My 5 Top Tips in managing a baby with reflux
Sophia has reflux and our journey up until now has been completely different to the one we had with her older sister Alyvia.
What is Reflux?
Reflux is also known as Gastro-Oesophageal Reflux and regularly occurs in newborn babies. It usually resolves within a year. A mixture of milk and stomach acid return back up the foodpipe and is expelled through the mouth in small amounts. If you have experienced heartburn, it is the baby equivalent. Reflux occurs as the baby’s digestive system is still maturing and the junction between the foodpipe and stomach isn’t fully formed hence some stomach contents can go back up the foodpipe.
Common symptoms are:-
Regular vomiting during or after feeding
Arching back during or after feeds
Fussy feeding or excessive crying during feeding
We noticed that every time I fed Sophia, she would get very fussy and scream during feeds. This in turn led to extreme anxiety and we wondered why she was behaving like this.
Every time I fed her and put her down after a small burp, she would vomit A LOT. I would then spend longer burping her but still every time I lay her flat, she would vomit. This along with her crying and fussing during feeding made putting her down to sleep on her own very difficult. She was only ever comfortable when being held by someone. Feeding took over an hour sometimes as we had to stop and start several times after burping in between. I quickly became exhausted.
I asked my friend who is a Paediatrician to come and visit us with her 2 little daughters one day. She observed Sophia’s behaviour and suggested that this looked very much like reflux. She advised to go and get some medicines from our GP to treat this. I asked her which ones would be useful and she mentioned a few, which I mentally registered.
Soon we were on 3 different medications, not to mention one having to be given during feeds, one after and the other before. All I was doing was giving her these treatments but it took some time for her symptoms to settle.
I also excluded dairy from my diet but this did not result in instant success either. After a few weeks, I weaned down the medications and realised the following steps helped her to be more comfortable. I decided I would stick to these as I wait for her digestive system to mature and eventually render her symptom-free.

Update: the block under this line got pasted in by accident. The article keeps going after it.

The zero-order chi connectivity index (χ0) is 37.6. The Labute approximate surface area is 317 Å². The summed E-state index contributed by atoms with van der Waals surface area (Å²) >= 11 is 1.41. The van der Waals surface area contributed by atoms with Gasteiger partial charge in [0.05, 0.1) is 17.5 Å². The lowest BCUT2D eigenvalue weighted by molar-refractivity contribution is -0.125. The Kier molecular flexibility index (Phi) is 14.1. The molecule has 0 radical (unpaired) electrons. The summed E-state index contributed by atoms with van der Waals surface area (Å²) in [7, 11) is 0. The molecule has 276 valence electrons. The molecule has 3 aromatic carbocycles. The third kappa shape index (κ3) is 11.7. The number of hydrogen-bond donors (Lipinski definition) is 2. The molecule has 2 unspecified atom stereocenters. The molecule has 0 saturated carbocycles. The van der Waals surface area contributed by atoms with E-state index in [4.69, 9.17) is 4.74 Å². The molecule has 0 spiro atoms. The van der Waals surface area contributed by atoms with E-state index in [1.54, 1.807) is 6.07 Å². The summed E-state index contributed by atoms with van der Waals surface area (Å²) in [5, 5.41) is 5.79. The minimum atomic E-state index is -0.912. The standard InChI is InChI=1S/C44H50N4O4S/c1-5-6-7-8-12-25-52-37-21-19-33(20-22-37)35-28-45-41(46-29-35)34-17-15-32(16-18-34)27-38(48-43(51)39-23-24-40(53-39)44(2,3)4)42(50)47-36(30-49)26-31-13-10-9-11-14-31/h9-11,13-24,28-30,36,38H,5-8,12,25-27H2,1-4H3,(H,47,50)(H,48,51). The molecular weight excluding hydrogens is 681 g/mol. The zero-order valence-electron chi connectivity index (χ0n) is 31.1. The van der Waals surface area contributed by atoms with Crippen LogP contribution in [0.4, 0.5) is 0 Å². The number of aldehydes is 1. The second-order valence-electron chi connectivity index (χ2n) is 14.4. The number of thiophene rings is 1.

Here are my 5 top tips to managing a baby with reflux
1.Feeding position- if you are breastfeeding, I found after much trial and error that the biological nurturing position was the position that would cause least discomfort. It didn’t matter where I was, I would try and feed her in that position so that gravity allowed the milk to naturally go down the foodpipe and enter the stomach. The baby is also semi-upright in this position too so it makes it easier for any wind that is gulped while feeding to be released. I found with Sophia that she would burp while feeding in that position. It made it much easier to burp her after as she had already let out some wind. If you are formula feeding, hold baby in semi-upright position while feeding or as upright as you possibly can while feeding.
2.Do not overfeed baby/feed little and often- they say you can’t overfeed a breastfed baby but in a baby with reflux you can! If I fed Sophia her too much, she would scream even louder afterwards when trying to burp her. This is because there is more milk left in the foodpipe to come back up towards the mouth. I therefore made sure I wouldn’t give her too much in one go. I would stop in between a feed to burp her and let her digest a little before continuing with the feed. I would also use the same breast for 2/3 consecutive feeds every 2 hours or so so that I knew she wasn’t getting too much at a time.
3.Burp baby during feeds- taking a break during feeds is vital. This gives them time to allow the milk to reach their stomachs and also eliminates any chance the milk and acid will come back up the foodpipe. When burping, try to keep baby as upright as possible and allow yourself up to 15 minutes in that position to burp baby properly. This can be time consuming and boring but be patient, you won’t regret it if you have burped them properly.
4.Keep baby upright after feeds for AT LEAST 30 minutes/Invest in a good baby sling- Gravity helps! This is to allow the milk to reach the stomach and stay there. Any milk still left in the foodpipe will also be encouraged to move down. My arms would get very tired holding Sophia for too long and I had a lot of things I wanted to get done. Also taking her for walks was difficult in a carrycot as she was flat and would almost always vomit. I bought the Close Caboo sling and kept her in that for most of her awake and nap times for the first 6 weeks. She fussed less, cried less, vomited less and was a lot happier. This led to ME being happier. I would strongly suggest investing in a sling for this reason.
5.Try not to feed baby to sleep- if you feed baby just before their nap, they will have milk in their foodpipe and stomach just before bed and there is more chance they will not settle or remain settled for very long when you lay them down. Reflux may be at its worst at this time. Even if you have burped thoroughly, try to leave a good amount of time between feeding and putting down for a nap.
Managing a baby with reflux is very difficult. There is lots of advice on the internet and via your GP. Having given Sophia medication for the first few weeks, I felt that I could do extra basic things to ease her discomfort. This I thought I would share with you as the amount of information available can sometimes be overwhelming. Remember, you and your baby will get through it and that you are not alone!
Also, this post is not a substitute for going and getting your baby checked and examined by a doctor. Many reflux symptoms can overlap with other illnesses.
Leave me a comment if you would like to discuss anything that I have mentioned.